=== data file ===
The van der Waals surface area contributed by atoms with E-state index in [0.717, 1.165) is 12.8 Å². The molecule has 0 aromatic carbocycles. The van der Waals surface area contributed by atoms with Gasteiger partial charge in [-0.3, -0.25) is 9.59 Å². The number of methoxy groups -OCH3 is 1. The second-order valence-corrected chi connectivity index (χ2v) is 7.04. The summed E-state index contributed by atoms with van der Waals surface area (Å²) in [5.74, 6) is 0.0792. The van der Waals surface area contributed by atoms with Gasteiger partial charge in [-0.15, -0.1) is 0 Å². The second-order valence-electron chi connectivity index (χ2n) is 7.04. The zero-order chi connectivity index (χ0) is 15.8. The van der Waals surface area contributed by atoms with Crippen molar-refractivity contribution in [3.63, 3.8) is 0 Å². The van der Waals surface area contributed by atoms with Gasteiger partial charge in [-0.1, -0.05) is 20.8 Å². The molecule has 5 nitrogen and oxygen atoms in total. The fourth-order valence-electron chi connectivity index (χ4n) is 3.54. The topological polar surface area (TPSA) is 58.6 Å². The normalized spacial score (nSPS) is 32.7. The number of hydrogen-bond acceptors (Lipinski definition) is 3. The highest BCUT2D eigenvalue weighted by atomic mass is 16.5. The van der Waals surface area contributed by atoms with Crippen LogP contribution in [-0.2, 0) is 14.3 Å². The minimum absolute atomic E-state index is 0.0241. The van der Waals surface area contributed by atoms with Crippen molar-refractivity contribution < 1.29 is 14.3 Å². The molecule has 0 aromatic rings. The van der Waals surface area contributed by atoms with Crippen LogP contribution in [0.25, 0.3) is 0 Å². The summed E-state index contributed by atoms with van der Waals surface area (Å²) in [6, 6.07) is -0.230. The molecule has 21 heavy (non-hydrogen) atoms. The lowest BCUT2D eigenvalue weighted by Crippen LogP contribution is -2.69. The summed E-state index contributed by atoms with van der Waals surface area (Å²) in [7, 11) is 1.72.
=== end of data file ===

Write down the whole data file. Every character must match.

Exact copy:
The van der Waals surface area contributed by atoms with E-state index in [0.717, 1.165) is 12.8 Å². The molecule has 0 aromatic carbocycles. The van der Waals surface area contributed by atoms with Gasteiger partial charge in [-0.3, -0.25) is 9.59 Å². The number of methoxy groups -OCH3 is 1. The second-order valence-corrected chi connectivity index (χ2v) is 7.04. The summed E-state index contributed by atoms with van der Waals surface area (Å²) in [5.74, 6) is 0.0792. The van der Waals surface area contributed by atoms with Gasteiger partial charge in [-0.15, -0.1) is 0 Å². The second-order valence-electron chi connectivity index (χ2n) is 7.04. The zero-order chi connectivity index (χ0) is 15.8. The van der Waals surface area contributed by atoms with Crippen molar-refractivity contribution in [3.63, 3.8) is 0 Å². The van der Waals surface area contributed by atoms with Gasteiger partial charge in [-0.1, -0.05) is 20.8 Å². The molecule has 5 nitrogen and oxygen atoms in total. The fourth-order valence-electron chi connectivity index (χ4n) is 3.54. The topological polar surface area (TPSA) is 58.6 Å². The normalized spacial score (nSPS) is 32.7. The number of hydrogen-bond acceptors (Lipinski definition) is 3. The highest BCUT2D eigenvalue weighted by atomic mass is 16.5. The van der Waals surface area contributed by atoms with Crippen LogP contribution in [-0.2, 0) is 14.3 Å². The minimum absolute atomic E-state index is 0.0241. The van der Waals surface area contributed by atoms with Crippen molar-refractivity contribution < 1.29 is 14.3 Å². The molecule has 0 aromatic rings. The van der Waals surface area contributed by atoms with Crippen LogP contribution in [0.25, 0.3) is 0 Å². The summed E-state index contributed by atoms with van der Waals surface area (Å²) in [6, 6.07) is -0.230. The molecule has 21 heavy (non-hydrogen) atoms. The lowest BCUT2D eigenvalue weighted by Crippen LogP contribution is -2.69. The summed E-state index contributed by atoms with van der Waals surface area (Å²) in [7, 11) is 1.72.